Just last month, Abu-Jamal supporters rallied outside the Philadelphia District Attorney’s Office demanding Pennsylvania Gov. Tom Wolf release the 66-year-old and all incarcerated people over the age of 50 amid the ongoing COVID health crisis.
“We are holding a population captive in prisons that the prisons cannot protect,” said Johanna Fernández, an advocate of Abu-Jamal and history professor at Baruch College in New York.
During the March press conference, Fernandez revealed that Abu-Jamal felt “pressure” on his chest and was experiencing “labored” breathing after testing positive for COVID-19 and being diagnosed with congestive heart disease. She shared how he initially tested negative for the virus but had tested positive by the time they held the press conference, leading to his hospitalization last month.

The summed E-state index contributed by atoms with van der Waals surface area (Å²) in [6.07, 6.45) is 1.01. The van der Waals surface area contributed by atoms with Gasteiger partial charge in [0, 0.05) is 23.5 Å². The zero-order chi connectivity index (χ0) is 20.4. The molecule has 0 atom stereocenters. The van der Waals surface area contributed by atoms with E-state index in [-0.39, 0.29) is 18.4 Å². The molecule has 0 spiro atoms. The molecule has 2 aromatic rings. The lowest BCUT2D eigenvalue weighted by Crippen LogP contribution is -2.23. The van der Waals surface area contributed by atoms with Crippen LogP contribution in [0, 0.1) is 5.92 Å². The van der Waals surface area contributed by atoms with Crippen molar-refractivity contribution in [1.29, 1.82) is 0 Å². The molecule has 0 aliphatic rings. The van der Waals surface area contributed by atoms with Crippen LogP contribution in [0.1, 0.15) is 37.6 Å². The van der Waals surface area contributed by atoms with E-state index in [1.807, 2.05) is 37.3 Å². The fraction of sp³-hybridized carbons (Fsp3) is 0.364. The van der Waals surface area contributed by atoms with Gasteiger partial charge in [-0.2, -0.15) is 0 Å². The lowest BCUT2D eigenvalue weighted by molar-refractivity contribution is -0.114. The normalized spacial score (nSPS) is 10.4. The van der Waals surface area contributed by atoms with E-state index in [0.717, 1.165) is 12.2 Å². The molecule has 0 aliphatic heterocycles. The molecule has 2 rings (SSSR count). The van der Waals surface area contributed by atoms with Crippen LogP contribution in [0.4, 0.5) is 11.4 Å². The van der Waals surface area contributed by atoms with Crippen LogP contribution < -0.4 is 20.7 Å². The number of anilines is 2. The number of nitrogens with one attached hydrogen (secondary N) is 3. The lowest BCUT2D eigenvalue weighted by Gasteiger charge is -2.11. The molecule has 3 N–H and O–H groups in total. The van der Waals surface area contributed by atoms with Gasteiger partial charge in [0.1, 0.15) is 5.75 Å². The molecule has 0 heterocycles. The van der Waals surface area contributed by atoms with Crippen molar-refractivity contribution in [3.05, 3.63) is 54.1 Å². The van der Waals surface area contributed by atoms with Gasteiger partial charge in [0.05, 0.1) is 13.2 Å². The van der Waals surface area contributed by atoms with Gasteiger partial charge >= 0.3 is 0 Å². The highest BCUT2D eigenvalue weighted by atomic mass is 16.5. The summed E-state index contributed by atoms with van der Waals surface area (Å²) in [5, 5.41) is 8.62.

“The only treatment that could save Mumia in this moment of crisis is his freedom,” Fernandez said.
Abu-Jamal has been in prison serving out a life sentence for murdering a police officer in 1981. The award-winning radio journalist was originally sentenced to death in 1982 but garnered up a loyal support group over the decades through his coverage on the flawed US criminal justice system in the United States. In 2011, a number of appeals helped overturn his death penalty sentence to a sentence of life imprisonment without parole.
Last month, Abu-Jamal lost 30 pounds after contracting the deadly virus at the Mahanoy State Correctional Institution where he has been serving out his life sentence. During his hospitalization last month, Fernandez wrote a report revealing that Abu-Jamal was “shackled to the bed for four days” and “had wounds all over his body from the shackles that dug into his already raw skin.”
“The decision of most governors to hold prisoners captive under these conditions, and their refusal to decarcerate even during a pandemic, is a crime against humanity,” Fernandez said.
She continues to be a fierce advocate in bringing Abu-Jamal and “all sixties-era political prisoners, home.”